[Originally published in Movietone News 27, November 1973]
The new Siegel is characteristically clean, fascinatingly and unfussily detailed, beautifully paced—a model of movie craftsmanship and a pointed affront to those slovenly wrecking derbies and indiscriminate bloodbaths that have been passing for contemporary action thrillers the last year or so. Indeed, to anyone who has alternately yawned and fidgeted through shapeless and soulless dreck like Badge 373 and The Stone Killer, wondering what it was doing to general audiences and—through them as an economic factor—what it was doing to the future of the genre, the first quarter-hour of Charley Varrick is deeply exhilarating: not only a superior exercise in suspenseful narration but also an up-to-the-moment demonstration that they still can make ’em the way they used to.
Dawn comes up over a quiet valley in the Southwest. Traffic forms its first browsy patterns in the streets of Tres Cruces, a cozily commercialized garden spot of a smalltown. The bank operates as the keystone of the community’s spurious cultural authentication, done up in period decor, the color scheme a shrewd combination of Western-saloon gaudiness and tasteful-restful, confidential-business-talk tones. A car stops in front in a no-park zone and a cruising cop pulls over to request that the driver move. The driver is a suburban wife, probably once a stunner, now a little tired and … cozy … and saddled with a crotchety old man—husband? uncle? father-in-law?—Kotch, no less!—who sits and grumbles and insists he can damn well go into the bank and damn well cash his own check, by heck; and he has a cast on his ankle, and if he insists on going in himself, well, couldn’t they park there just a moment? The cop accedes and drives away, and Kotch goes in to stick up the bank, with the assistance of two guys in false-faces. The wife/niece/daughter-in-law sits outside keeping watch. Out on the road, one of the cops begins to wonder whether the out-of-state license plate on that improperly parked car wasn’t on a report some time ago. He calls in to the central control point, they start checking, and sure enough— …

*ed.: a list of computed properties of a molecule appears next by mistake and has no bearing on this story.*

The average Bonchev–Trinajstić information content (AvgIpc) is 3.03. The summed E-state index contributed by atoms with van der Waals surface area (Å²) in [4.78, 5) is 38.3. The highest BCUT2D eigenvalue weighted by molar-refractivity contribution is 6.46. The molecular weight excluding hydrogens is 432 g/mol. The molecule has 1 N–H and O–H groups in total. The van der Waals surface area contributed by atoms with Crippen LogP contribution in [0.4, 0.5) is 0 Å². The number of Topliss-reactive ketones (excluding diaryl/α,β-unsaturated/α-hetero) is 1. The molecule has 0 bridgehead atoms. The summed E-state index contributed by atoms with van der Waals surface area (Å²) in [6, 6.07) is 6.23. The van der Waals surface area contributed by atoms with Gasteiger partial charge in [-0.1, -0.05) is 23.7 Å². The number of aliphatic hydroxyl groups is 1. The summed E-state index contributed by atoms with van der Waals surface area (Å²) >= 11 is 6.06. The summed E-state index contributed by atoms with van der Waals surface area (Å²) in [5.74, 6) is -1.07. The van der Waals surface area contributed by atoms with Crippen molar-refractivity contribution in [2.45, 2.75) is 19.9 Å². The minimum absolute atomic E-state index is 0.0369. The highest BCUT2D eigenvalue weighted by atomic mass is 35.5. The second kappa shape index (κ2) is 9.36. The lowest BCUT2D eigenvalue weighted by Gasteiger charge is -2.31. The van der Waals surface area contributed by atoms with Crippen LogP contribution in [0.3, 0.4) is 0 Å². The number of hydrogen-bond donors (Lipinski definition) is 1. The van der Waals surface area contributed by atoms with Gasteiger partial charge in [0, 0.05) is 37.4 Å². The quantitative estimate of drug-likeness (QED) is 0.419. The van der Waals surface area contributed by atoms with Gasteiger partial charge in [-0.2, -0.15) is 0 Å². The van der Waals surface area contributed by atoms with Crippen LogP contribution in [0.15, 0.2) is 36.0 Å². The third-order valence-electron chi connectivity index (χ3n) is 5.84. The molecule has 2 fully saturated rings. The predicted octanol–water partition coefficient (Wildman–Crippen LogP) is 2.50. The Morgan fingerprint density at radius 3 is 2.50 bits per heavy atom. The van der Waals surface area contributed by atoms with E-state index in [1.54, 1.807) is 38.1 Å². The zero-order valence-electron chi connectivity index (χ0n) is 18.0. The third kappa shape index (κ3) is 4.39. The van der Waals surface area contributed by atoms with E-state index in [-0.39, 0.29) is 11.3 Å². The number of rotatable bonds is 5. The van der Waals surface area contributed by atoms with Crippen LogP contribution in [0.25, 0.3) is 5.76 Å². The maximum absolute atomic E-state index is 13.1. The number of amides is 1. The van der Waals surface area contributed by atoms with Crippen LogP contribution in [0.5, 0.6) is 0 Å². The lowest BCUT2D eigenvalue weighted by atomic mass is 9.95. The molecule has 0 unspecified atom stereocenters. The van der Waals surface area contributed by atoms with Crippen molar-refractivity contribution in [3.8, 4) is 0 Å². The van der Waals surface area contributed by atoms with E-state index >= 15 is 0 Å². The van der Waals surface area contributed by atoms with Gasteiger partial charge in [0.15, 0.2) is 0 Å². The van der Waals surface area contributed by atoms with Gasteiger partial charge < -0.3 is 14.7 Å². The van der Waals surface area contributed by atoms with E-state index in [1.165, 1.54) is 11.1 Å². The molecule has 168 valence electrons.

And that’s how it moves, with the man who did all those delicious montages in Casablanca and Gentleman Jim going cut-cut, cut-cut, never missing a beat, tossing out weighted lines and letting them extend, pull taut, and curve and circle in on the axis of that bank, that car, that grenade of a scene. The movements are lucidly, unpretentiously observed, and under that cool gaze they become beautiful, nuanced, urgent events. Guns go off in a bank, and Siegel doesn’t get cute, coy, he registers the shock of a disarmed guard dropping his hands and snatching a pistol away from a distracted holdup agent and punching a bullet into his waist, but Siegel doesn’t stage a horrorshow either, not a pornographic kicks-for-the-sake-of-kicks spectacle: the most telling (in both senses of the word) shot in the sequence is that of a cashier’s face as she reacts more and more hysterically while what she sees is seen by us only in dim reflection on the window of her cage.
When the din subsides and the streets clear, some cops and robbers lie dead and two bewildered badmen sit in a trailer miles away wondering how three-quarters of a million dollars came to be resting in such an out-of-the-way bank. It’s Mob money, Charley Varrick figures, the all-American bank having served as a “drop”—and where do you run when the law and the Mob wants your smalltime bankrobber’s ass?